According to a report released by the CDC on June 12, only 15.7% of American high school students reported smoking at least one cigarette in the last 30 days. Why is that a big deal? It’s the lowest rate since the first National Youth Risk Behavior Survey was published in 1991, when teenagers reported the same experience at a 23.8% rate.
The new survey data also marks the first time the U.S. has met the government’s Healthy People 2020 objective of reducing cigarette use to below 16% of teenagers.
While the report shows growth around other tobacco use (hookahs, electronic cigarettes, etc.), the decline of cigarette usage underlines the impact Kick Butts Day and other tobacco awareness campaigns can have on our youth when properly promoted and supported throughout our schools and communities.
The importance of communicating with adolescents about the dangers of smoking cannot be overstated. A 2014 U.S. Surgeon General’s report stated that nearly 9 out of 10 smokers started smoking by age 18.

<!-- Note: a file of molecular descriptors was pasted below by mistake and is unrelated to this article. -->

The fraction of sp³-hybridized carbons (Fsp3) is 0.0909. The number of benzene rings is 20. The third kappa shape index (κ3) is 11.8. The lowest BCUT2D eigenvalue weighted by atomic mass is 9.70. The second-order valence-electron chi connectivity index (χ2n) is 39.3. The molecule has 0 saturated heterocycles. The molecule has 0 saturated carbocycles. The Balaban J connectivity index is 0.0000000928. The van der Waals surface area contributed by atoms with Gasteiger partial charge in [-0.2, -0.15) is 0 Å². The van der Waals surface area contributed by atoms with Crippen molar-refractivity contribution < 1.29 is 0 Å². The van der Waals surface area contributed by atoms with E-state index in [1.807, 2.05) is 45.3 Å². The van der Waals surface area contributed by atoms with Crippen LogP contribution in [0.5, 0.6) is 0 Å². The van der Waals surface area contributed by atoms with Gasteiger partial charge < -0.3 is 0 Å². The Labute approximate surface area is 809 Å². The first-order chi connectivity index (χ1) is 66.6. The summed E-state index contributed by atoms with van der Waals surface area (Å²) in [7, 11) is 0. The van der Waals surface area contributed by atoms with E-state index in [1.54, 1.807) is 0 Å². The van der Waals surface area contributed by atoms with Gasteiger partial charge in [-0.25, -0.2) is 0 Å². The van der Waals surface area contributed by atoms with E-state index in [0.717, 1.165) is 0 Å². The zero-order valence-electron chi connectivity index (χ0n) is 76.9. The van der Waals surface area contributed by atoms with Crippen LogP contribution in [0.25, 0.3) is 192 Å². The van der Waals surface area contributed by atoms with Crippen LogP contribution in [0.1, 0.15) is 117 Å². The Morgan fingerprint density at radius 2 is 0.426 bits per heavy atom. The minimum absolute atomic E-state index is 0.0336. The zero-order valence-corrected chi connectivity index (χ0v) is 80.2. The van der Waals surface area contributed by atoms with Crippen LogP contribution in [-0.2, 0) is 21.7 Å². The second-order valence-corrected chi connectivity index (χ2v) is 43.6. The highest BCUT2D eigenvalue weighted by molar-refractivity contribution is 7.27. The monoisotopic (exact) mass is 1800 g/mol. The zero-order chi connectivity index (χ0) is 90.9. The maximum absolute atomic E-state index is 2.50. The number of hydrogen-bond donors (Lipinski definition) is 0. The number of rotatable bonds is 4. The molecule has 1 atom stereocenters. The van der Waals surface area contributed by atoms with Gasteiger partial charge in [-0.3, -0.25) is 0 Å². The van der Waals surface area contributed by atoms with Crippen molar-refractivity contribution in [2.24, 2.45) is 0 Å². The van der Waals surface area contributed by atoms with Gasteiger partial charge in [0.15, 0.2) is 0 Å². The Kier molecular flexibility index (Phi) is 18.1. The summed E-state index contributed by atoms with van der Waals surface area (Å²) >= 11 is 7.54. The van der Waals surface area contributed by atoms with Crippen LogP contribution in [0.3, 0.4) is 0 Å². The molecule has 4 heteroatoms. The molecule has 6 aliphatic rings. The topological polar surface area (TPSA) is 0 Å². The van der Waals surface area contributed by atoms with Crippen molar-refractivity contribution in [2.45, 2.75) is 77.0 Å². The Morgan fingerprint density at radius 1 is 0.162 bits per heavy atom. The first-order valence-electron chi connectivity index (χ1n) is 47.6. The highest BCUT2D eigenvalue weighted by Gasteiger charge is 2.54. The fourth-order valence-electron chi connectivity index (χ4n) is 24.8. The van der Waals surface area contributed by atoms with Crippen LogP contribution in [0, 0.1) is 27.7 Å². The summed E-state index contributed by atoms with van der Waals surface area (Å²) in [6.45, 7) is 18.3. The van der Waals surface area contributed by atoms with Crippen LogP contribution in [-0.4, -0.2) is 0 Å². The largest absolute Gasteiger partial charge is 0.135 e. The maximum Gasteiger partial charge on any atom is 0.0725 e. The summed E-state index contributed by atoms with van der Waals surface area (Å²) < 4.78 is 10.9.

How is your practice communicating about this topic with patients? What other important wellness and preventive messages could you be delivering to help patients take a more proactive approach to their care? Click here to access the U.S. Department of Health and Human Services’s list of National Health Observances – a helpful resource in finding opportunities you have to align your patient communication with national wellness initiatives.